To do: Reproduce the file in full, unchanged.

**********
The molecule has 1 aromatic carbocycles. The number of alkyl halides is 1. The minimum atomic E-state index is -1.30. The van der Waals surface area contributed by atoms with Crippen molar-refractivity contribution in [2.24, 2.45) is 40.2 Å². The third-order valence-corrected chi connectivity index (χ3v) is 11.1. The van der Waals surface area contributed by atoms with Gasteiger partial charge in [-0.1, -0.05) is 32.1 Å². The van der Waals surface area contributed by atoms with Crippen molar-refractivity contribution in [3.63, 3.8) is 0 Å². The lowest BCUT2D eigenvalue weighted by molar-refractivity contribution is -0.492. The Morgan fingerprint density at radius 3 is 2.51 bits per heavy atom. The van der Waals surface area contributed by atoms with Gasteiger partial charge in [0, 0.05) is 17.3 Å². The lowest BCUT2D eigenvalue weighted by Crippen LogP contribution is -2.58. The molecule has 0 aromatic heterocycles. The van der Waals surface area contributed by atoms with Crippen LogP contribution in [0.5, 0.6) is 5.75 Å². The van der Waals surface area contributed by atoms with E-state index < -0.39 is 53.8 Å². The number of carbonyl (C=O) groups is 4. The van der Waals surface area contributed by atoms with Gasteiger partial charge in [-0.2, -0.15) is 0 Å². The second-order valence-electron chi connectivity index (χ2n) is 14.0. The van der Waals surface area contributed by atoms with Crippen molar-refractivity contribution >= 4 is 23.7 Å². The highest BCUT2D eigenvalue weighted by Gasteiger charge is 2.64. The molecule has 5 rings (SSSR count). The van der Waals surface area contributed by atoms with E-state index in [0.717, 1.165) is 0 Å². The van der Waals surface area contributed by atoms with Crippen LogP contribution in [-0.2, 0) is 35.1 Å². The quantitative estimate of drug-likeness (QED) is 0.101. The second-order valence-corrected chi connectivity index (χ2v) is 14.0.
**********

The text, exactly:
The molecule has 1 aromatic carbocycles. The number of alkyl halides is 1. The minimum atomic E-state index is -1.30. The van der Waals surface area contributed by atoms with Crippen molar-refractivity contribution in [2.24, 2.45) is 40.2 Å². The third-order valence-corrected chi connectivity index (χ3v) is 11.1. The van der Waals surface area contributed by atoms with Gasteiger partial charge in [-0.1, -0.05) is 32.1 Å². The van der Waals surface area contributed by atoms with Crippen molar-refractivity contribution in [3.63, 3.8) is 0 Å². The lowest BCUT2D eigenvalue weighted by molar-refractivity contribution is -0.492. The Morgan fingerprint density at radius 3 is 2.51 bits per heavy atom. The van der Waals surface area contributed by atoms with Gasteiger partial charge in [0, 0.05) is 17.3 Å². The lowest BCUT2D eigenvalue weighted by Crippen LogP contribution is -2.58. The molecule has 0 aromatic heterocycles. The van der Waals surface area contributed by atoms with Crippen LogP contribution in [0.5, 0.6) is 5.75 Å². The van der Waals surface area contributed by atoms with E-state index < -0.39 is 53.8 Å². The number of carbonyl (C=O) groups is 4. The van der Waals surface area contributed by atoms with Gasteiger partial charge in [-0.2, -0.15) is 0 Å². The second-order valence-electron chi connectivity index (χ2n) is 14.0. The van der Waals surface area contributed by atoms with Crippen molar-refractivity contribution >= 4 is 23.7 Å². The highest BCUT2D eigenvalue weighted by Gasteiger charge is 2.64. The molecule has 5 rings (SSSR count). The van der Waals surface area contributed by atoms with E-state index in [0.717, 1.165) is 0 Å². The van der Waals surface area contributed by atoms with Crippen LogP contribution in [-0.2, 0) is 35.1 Å². The quantitative estimate of drug-likeness (QED) is 0.101. The second-order valence-corrected chi connectivity index (χ2v) is 14.0.